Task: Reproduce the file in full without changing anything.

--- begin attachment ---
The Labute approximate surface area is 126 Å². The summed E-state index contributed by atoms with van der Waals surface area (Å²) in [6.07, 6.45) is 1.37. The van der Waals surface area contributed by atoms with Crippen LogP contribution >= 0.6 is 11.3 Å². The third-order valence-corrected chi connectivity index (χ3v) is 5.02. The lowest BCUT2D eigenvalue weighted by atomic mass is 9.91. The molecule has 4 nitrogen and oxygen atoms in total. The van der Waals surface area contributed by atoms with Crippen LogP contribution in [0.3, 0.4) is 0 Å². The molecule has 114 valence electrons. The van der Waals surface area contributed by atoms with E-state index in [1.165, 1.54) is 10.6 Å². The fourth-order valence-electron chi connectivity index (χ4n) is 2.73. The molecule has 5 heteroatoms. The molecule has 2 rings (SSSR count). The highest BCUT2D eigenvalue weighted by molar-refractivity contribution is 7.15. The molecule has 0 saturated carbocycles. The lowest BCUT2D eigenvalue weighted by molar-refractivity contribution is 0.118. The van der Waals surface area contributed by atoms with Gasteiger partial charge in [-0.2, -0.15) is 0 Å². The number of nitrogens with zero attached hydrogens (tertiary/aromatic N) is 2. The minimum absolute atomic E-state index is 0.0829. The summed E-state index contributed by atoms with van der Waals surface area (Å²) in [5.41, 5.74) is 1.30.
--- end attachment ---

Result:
The Labute approximate surface area is 126 Å². The summed E-state index contributed by atoms with van der Waals surface area (Å²) in [6.07, 6.45) is 1.37. The van der Waals surface area contributed by atoms with Crippen LogP contribution >= 0.6 is 11.3 Å². The third-order valence-corrected chi connectivity index (χ3v) is 5.02. The lowest BCUT2D eigenvalue weighted by atomic mass is 9.91. The molecule has 4 nitrogen and oxygen atoms in total. The van der Waals surface area contributed by atoms with Crippen LogP contribution in [0.3, 0.4) is 0 Å². The molecule has 114 valence electrons. The van der Waals surface area contributed by atoms with E-state index in [1.165, 1.54) is 10.6 Å². The fourth-order valence-electron chi connectivity index (χ4n) is 2.73. The molecule has 5 heteroatoms. The molecule has 2 rings (SSSR count). The highest BCUT2D eigenvalue weighted by molar-refractivity contribution is 7.15. The molecule has 0 saturated carbocycles. The lowest BCUT2D eigenvalue weighted by molar-refractivity contribution is 0.118. The van der Waals surface area contributed by atoms with Gasteiger partial charge in [-0.2, -0.15) is 0 Å². The number of nitrogens with zero attached hydrogens (tertiary/aromatic N) is 2. The minimum absolute atomic E-state index is 0.0829. The summed E-state index contributed by atoms with van der Waals surface area (Å²) in [5.41, 5.74) is 1.30.